Because you can never have too many links, right? And they don’t even all have to be about me … though some of them are, of course.
Let’s flag a couple of reviews of The Edinburgh Dead, first.
Neth Space likes it ( ‘a very good historical gothic mystery horror urban supernatural thriller’ !)
So does Civilian Reader ( ‘a superb, slow-burning horror suspense. Very highly recommended.’ !)
Come to that, so do the folks at RT Book reviews, who’ve got it listed as a nominee in the Fantasy category for their annual awards. That’s nice, don’t you think?
And here’s something that tickles me. As regular visitors here may have noticed, I’m a big, big podcast fan, so it’s particularly nice to be able to report my own podcast debut. It has to be said, life is full of small lessons in humility, and one of them for me is hearing my own voice as others do: never fails to chip away at my self-image. I did have a bit of a head cold at the time of recording (fully congealed sinuses, if you must know), but sadly I have a feeling I always sound much like this. Ho hum.
Anyway, of all the places I thought I might end up talking about one of my books, the venue for my first podcast appearance wasn’t one of them, but it was a jolly pleasant experience: the National Review’s Between the Covers podcast. You do, of course, come away from a quick, unedited interview like that with your brain buzzing with all the things you should have said and didn’t, but I don’t think I said anything that invites legal action or anything, so that counts as some sort of success in my book.
I’m also interviewed, in the more traditional text form, over at the aforementioned Civilian Reader.
Now, on to some less self-serving content netted out of the great ocean that is the internet.
First, two podcasts of possible interest to those, like me, with a near-limitless appetite for learning more about history:
The Seige of Tenochtitlan got talked about on BBC radio’s In Our Time programme recently – available on BBC iplayer here, or you can probably find a downloadable version in this list. Difficult to think of a more extreme example of clashing cultures in all of human history, really …
And Max Hastings talks at some length about the Second World War on the BBC History magazine podcast – direct link to audio here, or find it in the list here (it’s the 21st October edition). I found it interesting mostly because he concentrates on some of the details that often get overlooked or ignored in discussions about the war (like how many Chinese soldiers and civilians were killed … i.e. a very, very large number).
And now one of the most remarakble demonstrations of fan dedication and craftsmanship I’ve ever encountered. The ultimate Star Wars documentary, in that you get to watch the film while simultaneously getting deluged with background information, annotations, creator interviews etc. etc. Very, very clever and entertaining, and all the more remarkable because the same fan has done the same thing for Empire Strikes Back and Jedi. Here, for your viewing pleasure, then, is Star Wars – all of it! – as you’ve never seen or heard it before.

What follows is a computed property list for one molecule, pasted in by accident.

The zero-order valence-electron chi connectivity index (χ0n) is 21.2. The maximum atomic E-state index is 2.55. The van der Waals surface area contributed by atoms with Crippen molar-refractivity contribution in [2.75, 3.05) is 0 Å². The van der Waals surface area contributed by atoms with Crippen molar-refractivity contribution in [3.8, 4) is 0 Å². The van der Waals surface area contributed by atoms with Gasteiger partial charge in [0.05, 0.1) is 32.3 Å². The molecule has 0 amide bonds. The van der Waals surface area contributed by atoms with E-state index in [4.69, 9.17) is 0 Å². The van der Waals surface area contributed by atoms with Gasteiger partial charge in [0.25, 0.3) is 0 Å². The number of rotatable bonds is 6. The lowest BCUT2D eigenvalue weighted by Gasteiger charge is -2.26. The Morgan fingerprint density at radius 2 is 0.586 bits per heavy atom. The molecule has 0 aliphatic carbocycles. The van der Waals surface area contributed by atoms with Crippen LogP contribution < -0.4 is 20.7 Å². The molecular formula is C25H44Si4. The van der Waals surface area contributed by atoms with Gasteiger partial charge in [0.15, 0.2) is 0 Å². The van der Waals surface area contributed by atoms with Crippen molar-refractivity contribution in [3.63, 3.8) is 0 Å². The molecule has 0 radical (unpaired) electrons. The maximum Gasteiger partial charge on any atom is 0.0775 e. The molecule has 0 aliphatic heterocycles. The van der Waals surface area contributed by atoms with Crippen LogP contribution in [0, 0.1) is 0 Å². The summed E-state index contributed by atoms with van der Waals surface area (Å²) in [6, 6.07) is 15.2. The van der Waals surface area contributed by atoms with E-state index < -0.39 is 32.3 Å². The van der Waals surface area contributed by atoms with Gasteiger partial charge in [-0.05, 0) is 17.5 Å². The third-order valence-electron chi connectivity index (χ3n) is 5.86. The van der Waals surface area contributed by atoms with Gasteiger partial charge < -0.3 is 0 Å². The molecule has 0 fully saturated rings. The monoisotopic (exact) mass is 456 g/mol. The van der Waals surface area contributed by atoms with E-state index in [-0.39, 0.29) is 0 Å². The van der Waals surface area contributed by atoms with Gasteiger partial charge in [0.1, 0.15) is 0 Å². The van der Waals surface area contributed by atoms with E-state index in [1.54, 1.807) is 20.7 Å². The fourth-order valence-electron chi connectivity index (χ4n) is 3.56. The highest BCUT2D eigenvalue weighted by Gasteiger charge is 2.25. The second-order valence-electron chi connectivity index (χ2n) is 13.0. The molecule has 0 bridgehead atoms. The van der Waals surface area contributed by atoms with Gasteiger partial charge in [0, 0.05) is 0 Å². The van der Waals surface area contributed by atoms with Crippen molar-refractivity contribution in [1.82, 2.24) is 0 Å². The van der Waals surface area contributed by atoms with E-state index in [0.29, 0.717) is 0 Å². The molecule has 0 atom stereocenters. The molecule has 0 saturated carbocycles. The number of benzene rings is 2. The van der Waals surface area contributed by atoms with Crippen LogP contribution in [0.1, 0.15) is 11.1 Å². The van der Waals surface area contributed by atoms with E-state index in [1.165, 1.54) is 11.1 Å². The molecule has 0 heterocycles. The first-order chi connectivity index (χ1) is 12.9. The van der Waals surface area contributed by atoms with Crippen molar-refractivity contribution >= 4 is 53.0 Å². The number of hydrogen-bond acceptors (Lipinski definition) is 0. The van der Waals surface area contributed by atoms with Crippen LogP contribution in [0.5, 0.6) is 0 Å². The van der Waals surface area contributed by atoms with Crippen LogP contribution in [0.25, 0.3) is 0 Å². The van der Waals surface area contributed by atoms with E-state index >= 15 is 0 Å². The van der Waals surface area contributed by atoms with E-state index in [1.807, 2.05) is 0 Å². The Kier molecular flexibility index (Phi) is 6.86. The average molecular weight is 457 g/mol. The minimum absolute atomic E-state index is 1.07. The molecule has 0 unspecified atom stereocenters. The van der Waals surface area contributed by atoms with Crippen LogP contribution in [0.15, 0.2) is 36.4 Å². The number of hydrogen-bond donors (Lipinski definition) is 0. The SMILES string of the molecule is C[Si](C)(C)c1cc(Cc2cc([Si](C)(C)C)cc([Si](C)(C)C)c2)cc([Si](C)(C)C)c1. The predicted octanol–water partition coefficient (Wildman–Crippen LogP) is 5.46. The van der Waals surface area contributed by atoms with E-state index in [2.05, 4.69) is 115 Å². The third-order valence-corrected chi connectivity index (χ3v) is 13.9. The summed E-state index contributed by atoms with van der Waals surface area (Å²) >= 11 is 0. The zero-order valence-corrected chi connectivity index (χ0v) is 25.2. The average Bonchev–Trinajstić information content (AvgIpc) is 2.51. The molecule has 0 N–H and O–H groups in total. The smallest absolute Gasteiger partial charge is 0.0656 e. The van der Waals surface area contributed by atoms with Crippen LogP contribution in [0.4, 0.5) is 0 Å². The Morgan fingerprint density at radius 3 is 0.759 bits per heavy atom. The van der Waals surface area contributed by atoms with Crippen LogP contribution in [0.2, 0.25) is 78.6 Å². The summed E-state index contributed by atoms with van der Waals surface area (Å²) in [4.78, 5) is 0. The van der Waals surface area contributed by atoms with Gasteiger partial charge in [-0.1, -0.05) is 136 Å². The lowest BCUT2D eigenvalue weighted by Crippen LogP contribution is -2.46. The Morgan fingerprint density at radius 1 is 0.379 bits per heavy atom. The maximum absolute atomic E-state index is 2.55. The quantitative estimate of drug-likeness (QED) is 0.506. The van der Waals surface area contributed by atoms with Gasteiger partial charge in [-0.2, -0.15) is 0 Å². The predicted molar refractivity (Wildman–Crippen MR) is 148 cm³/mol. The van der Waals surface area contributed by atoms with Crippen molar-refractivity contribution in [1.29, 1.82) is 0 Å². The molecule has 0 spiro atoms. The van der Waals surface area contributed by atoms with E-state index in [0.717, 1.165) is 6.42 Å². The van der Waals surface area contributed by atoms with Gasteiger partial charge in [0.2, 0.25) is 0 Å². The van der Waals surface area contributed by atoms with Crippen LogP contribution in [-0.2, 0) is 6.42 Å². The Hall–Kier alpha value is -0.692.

I mean, seriously: that almost justifies the entire existence of the internet by itself, doesn’t it?
But let’s end on a less cheery note and dip our toes into the muddy waters of the impending bookpocalypse. It’s mesmerizing, watching the turmoil into which the whole publishing industry is descending bit by bit. Here’s two markers along the way to wherever it is we’re heading that caught my notice recently:
Ewan Morrison asking Are books dead, and can authors survive? The answer to the first bit of that is clearly Not Yet. Print books are clearly going to fade into a niche, but e-books aren’t going to be dying any time soon. The answer to the second bit, I’m not so sure about. The folks who sell really, really big numbers of their books are going to be just fine, of course. The rest of us? Actually: maybe not.
The picture Morrison paints is the worst case scenario, and I can’t really buy into it unreservedly, but … but … there are more than enough folk out there around the internet hailing the digital revolution as the best thing since sliced bread, and I increasingly find myself inclining towards a much darker prognosis, not only for publishers (turmoil hardly covers what they’re looking at) and writers (I strongly suspect if – like me – you’re not a bestseller, things are about to get uncomfortable, to say the least) but also for readers (be careful what you wish for … low prices and an explosion in self-publishing don’t come without consequences).
And Amazon continues to hammer away at the chances of anyone but them making money out of the book business. Including authors, which is the bit that bugs me, obviously. A lending programme for e-books might sound like a nifty idea to owners of Kindles, but it sounds like the tolling of a funereal bell to me.
The weird thing is, there’s so much going on that looks at best inadvisable and at worst potentially disastrous if, like me, you value the work of writers and the survival of a diverse and high quality output of books, and yet … I can’t think of a single thing anyone involved could do, or is likely to, that would change the outcome. Pretty much everyone is coming at this from the point of view of their own individual best interest (personal or corporate), and that’s entirely reasonable and justifiable when looked at at the level of each specific decision, but the overall effect, seen in big picture terms, is … well, alarming just about covers it, I guess.